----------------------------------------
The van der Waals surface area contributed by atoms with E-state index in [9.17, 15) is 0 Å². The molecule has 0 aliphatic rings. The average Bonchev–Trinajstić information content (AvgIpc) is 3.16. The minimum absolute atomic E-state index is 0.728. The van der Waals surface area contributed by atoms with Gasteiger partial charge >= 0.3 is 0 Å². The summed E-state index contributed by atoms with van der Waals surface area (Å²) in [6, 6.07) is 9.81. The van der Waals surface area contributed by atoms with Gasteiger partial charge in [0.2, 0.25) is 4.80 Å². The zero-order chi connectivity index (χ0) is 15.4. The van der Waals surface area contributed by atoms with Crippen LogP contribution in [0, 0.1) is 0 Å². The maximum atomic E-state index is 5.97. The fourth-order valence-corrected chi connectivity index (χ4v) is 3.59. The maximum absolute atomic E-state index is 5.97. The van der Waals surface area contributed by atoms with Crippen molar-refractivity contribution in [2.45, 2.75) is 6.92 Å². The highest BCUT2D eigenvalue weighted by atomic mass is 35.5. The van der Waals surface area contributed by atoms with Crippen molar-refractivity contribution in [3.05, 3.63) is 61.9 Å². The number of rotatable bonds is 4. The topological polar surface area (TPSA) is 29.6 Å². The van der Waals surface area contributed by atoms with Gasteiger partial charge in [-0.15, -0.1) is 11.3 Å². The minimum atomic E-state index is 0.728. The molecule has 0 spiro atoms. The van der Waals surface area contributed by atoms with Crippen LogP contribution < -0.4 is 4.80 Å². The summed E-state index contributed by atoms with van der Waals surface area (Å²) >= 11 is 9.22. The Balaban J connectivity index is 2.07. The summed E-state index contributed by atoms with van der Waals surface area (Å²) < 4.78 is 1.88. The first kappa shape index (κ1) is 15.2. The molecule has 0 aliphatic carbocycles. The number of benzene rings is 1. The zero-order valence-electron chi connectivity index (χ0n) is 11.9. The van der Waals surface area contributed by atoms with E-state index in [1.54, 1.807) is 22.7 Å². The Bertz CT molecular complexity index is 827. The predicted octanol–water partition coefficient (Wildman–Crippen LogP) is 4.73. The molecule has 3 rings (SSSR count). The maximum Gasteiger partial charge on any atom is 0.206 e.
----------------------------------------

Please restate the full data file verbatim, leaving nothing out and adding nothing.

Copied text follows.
The van der Waals surface area contributed by atoms with E-state index in [9.17, 15) is 0 Å². The molecule has 0 aliphatic rings. The average Bonchev–Trinajstić information content (AvgIpc) is 3.16. The minimum absolute atomic E-state index is 0.728. The van der Waals surface area contributed by atoms with Gasteiger partial charge >= 0.3 is 0 Å². The summed E-state index contributed by atoms with van der Waals surface area (Å²) in [6, 6.07) is 9.81. The van der Waals surface area contributed by atoms with Gasteiger partial charge in [0.2, 0.25) is 4.80 Å². The zero-order chi connectivity index (χ0) is 15.4. The van der Waals surface area contributed by atoms with Crippen LogP contribution in [0, 0.1) is 0 Å². The maximum atomic E-state index is 5.97. The fourth-order valence-corrected chi connectivity index (χ4v) is 3.59. The maximum absolute atomic E-state index is 5.97. The van der Waals surface area contributed by atoms with Crippen molar-refractivity contribution in [2.45, 2.75) is 6.92 Å². The highest BCUT2D eigenvalue weighted by atomic mass is 35.5. The van der Waals surface area contributed by atoms with Crippen molar-refractivity contribution in [3.05, 3.63) is 61.9 Å². The number of rotatable bonds is 4. The topological polar surface area (TPSA) is 29.6 Å². The van der Waals surface area contributed by atoms with Gasteiger partial charge in [-0.15, -0.1) is 11.3 Å². The minimum atomic E-state index is 0.728. The molecule has 0 spiro atoms. The van der Waals surface area contributed by atoms with Crippen LogP contribution < -0.4 is 4.80 Å². The summed E-state index contributed by atoms with van der Waals surface area (Å²) >= 11 is 9.22. The Balaban J connectivity index is 2.07. The summed E-state index contributed by atoms with van der Waals surface area (Å²) < 4.78 is 1.88. The first kappa shape index (κ1) is 15.2. The molecule has 0 aliphatic carbocycles. The number of benzene rings is 1. The zero-order valence-electron chi connectivity index (χ0n) is 11.9. The van der Waals surface area contributed by atoms with E-state index in [1.54, 1.807) is 22.7 Å². The Bertz CT molecular complexity index is 827. The predicted octanol–water partition coefficient (Wildman–Crippen LogP) is 4.73. The molecule has 3 rings (SSSR count). The maximum Gasteiger partial charge on any atom is 0.206 e.